Chinese Yuan Advances Past 7 to US Dollar

  • first time since China scrapped its fixed-exchange rate

April 10 -- The yuan rose past 7 to the dollar for the first time since China scrapped its fixed-exchange rate in 2005 as policy makers accelerate gains to cool inflation at an 11-year high.

The currency strengthened as much as 0.16 percent to 6.9907, bringing the yuan's advance to 18.4 percent since the end of the peg. U.S. Treasury Secretary Henry Paulson said last week in Beijing it was ``dangerous'' for the exchange rate not to reflect the fundamentals of the world's fastest-growing major economy.

A stronger yuan helps reduce the cost of food imports and slows the nation's export-led expansion. China's consumer prices jumped 8.7 percent in February from a year earlier on higher food costs, raising the risk of unrest as Beijing prepares to host the Olympic Games this summer.

``Inflation can be a very serious threat,'' said Naomi Fink, senior currency analyst at Bank of Tokyo-Mitsubishi UFJ Ltd. in Tokyo, who forecasts the yuan will reach 6.3 in a year. ``Certainly, China will keep accelerating the pace ahead of the Olympics and I don't think the authorities really want runaway inflation.''

The yuan rose 0.14 percent to 6.9916 at the 5:30 p.m. close in Shanghai, according to the China Foreign Exchange Trade System. The yuan has taken less than six months to break 7 to the dollar after taking 1 1/2 years to climb to 7.5 from 8. Forward contracts show traders are betting on an 11.2 percent advance to 6.2898 in the next 12 months.

The currency's gain against the dollar since the peg ended compares with 5.5 percent for the Taiwan dollar, 9 percent for India's rupee and 34 percent for the Philippine peso. The yen has climbed 11.9 percent and South Korea's won 6 percent.

Inflation Focus

Premier Wen Jiabao pledged ``forceful'' measures last month to tackle inflation and narrow a record trade surplus that has flooded the economy with cash, swelled currency reserves to at least $1.5 trillion and fuelled tensions with the U.S. and Europe, its largest trading partners. The People's Bank of China on March 18 ordered banks to set aside more reserves for the second time this year to slow expansion in money supply.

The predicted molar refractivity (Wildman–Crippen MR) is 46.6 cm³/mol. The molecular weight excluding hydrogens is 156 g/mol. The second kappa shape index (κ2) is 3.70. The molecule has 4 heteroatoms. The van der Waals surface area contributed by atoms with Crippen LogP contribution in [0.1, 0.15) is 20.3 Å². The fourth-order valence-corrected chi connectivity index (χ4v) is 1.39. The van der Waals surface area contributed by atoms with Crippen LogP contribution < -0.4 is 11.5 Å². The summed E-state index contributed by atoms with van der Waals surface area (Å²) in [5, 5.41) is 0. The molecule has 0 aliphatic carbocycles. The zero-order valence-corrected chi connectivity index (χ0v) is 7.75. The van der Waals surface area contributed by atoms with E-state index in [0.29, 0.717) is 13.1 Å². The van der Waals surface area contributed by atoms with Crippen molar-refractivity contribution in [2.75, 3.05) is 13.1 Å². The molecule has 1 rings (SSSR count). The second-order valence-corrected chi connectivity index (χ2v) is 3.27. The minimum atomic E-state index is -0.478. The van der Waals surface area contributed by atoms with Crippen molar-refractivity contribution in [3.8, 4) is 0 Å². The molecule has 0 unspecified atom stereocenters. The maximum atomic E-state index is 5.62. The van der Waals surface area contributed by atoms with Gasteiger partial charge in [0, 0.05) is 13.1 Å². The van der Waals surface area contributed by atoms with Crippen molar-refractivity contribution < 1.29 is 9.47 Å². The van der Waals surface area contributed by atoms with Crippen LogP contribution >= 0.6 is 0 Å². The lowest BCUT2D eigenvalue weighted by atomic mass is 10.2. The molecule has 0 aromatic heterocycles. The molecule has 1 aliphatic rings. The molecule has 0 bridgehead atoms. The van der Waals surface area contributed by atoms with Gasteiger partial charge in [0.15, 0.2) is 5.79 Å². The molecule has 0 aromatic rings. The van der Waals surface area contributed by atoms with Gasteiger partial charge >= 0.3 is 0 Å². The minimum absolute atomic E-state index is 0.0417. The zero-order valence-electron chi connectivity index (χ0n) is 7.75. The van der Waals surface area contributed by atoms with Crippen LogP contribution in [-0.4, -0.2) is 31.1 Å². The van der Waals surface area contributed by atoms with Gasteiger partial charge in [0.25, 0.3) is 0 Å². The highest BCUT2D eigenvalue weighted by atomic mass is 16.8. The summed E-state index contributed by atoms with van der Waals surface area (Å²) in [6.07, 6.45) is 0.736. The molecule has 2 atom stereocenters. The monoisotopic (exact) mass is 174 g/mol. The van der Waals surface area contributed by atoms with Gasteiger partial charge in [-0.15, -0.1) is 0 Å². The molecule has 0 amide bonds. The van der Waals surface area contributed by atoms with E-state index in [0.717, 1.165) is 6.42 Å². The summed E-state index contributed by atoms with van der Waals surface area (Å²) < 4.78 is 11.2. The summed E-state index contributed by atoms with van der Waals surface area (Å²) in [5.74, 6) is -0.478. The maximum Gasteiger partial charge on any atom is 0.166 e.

Billionaire investor George Soros said rising world food costs are ``of grave concern'' and may lead to ``social and political disruptions.''

``China is starting to deal with the problem of inflation by allowing the yuan to appreciate now at a faster rate,'' Soros, who made about $1 billion betting against the pound in 1992, said in a conference call in Washington today. ``You can only do that if you have a substantial trade surplus.''

The yuan will reach 6.7 per dollar by year-end, according to the median estimate of analysts surveyed by Bloomberg News.

Trade Surplus

``The immediate focus on controlling inflation will keep the yuan on its current trajectory through the second quarter,'' said Mirza Baig, a currency analyst in Singapore with Deutsche Bank AG, the world's biggest currency trader. ``In the second half, we may see a more balanced approach towards growth and inflation and thus a slowdown of currency gains is likely.''